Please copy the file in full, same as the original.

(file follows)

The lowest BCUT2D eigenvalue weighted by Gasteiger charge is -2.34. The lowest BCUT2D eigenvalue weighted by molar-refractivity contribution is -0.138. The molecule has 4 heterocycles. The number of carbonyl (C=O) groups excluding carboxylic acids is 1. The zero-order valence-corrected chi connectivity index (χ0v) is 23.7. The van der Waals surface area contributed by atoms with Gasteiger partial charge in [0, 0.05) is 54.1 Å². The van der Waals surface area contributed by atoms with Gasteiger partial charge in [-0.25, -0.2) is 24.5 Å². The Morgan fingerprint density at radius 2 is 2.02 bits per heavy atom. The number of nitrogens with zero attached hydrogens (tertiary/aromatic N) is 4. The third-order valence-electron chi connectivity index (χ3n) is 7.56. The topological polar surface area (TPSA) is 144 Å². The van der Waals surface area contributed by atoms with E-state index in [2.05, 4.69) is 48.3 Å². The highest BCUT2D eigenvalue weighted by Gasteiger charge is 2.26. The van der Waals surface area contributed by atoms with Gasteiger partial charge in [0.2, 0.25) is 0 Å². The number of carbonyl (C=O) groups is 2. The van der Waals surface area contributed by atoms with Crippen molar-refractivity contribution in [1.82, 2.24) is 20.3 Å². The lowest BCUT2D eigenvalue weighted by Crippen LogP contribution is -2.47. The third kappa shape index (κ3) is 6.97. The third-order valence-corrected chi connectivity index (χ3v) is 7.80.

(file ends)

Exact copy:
The lowest BCUT2D eigenvalue weighted by Gasteiger charge is -2.34. The lowest BCUT2D eigenvalue weighted by molar-refractivity contribution is -0.138. The molecule has 4 heterocycles. The number of carbonyl (C=O) groups excluding carboxylic acids is 1. The zero-order valence-corrected chi connectivity index (χ0v) is 23.7. The van der Waals surface area contributed by atoms with Gasteiger partial charge in [0, 0.05) is 54.1 Å². The van der Waals surface area contributed by atoms with Gasteiger partial charge in [-0.25, -0.2) is 24.5 Å². The Morgan fingerprint density at radius 2 is 2.02 bits per heavy atom. The number of nitrogens with zero attached hydrogens (tertiary/aromatic N) is 4. The third-order valence-electron chi connectivity index (χ3n) is 7.56. The topological polar surface area (TPSA) is 144 Å². The van der Waals surface area contributed by atoms with E-state index in [2.05, 4.69) is 48.3 Å². The highest BCUT2D eigenvalue weighted by Gasteiger charge is 2.26. The van der Waals surface area contributed by atoms with Gasteiger partial charge in [0.2, 0.25) is 0 Å². The number of carbonyl (C=O) groups is 2. The van der Waals surface area contributed by atoms with Crippen molar-refractivity contribution in [1.82, 2.24) is 20.3 Å². The lowest BCUT2D eigenvalue weighted by Crippen LogP contribution is -2.47. The third kappa shape index (κ3) is 6.97. The third-order valence-corrected chi connectivity index (χ3v) is 7.80.